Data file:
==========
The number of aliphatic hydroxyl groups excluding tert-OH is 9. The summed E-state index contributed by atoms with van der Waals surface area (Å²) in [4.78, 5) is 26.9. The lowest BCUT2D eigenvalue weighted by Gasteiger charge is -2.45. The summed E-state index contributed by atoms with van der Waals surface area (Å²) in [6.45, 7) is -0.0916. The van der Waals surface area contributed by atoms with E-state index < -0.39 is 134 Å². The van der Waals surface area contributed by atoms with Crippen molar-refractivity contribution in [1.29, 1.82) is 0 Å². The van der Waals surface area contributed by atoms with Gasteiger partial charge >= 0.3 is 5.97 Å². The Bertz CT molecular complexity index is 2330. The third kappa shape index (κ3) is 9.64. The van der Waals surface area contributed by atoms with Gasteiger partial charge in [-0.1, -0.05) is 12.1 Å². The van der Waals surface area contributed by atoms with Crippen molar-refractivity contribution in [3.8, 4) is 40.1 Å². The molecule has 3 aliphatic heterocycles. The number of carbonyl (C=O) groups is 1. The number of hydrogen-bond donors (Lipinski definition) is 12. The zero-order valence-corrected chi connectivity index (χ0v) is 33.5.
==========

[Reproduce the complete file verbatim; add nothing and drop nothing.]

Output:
The number of aliphatic hydroxyl groups excluding tert-OH is 9. The summed E-state index contributed by atoms with van der Waals surface area (Å²) in [4.78, 5) is 26.9. The lowest BCUT2D eigenvalue weighted by Gasteiger charge is -2.45. The summed E-state index contributed by atoms with van der Waals surface area (Å²) in [6.45, 7) is -0.0916. The van der Waals surface area contributed by atoms with E-state index < -0.39 is 134 Å². The van der Waals surface area contributed by atoms with Crippen molar-refractivity contribution in [1.29, 1.82) is 0 Å². The van der Waals surface area contributed by atoms with Gasteiger partial charge >= 0.3 is 5.97 Å². The Bertz CT molecular complexity index is 2330. The third kappa shape index (κ3) is 9.64. The van der Waals surface area contributed by atoms with Gasteiger partial charge in [-0.1, -0.05) is 12.1 Å². The van der Waals surface area contributed by atoms with Crippen molar-refractivity contribution in [3.8, 4) is 40.1 Å². The molecule has 3 aliphatic heterocycles. The number of carbonyl (C=O) groups is 1. The number of hydrogen-bond donors (Lipinski definition) is 12. The zero-order valence-corrected chi connectivity index (χ0v) is 33.5.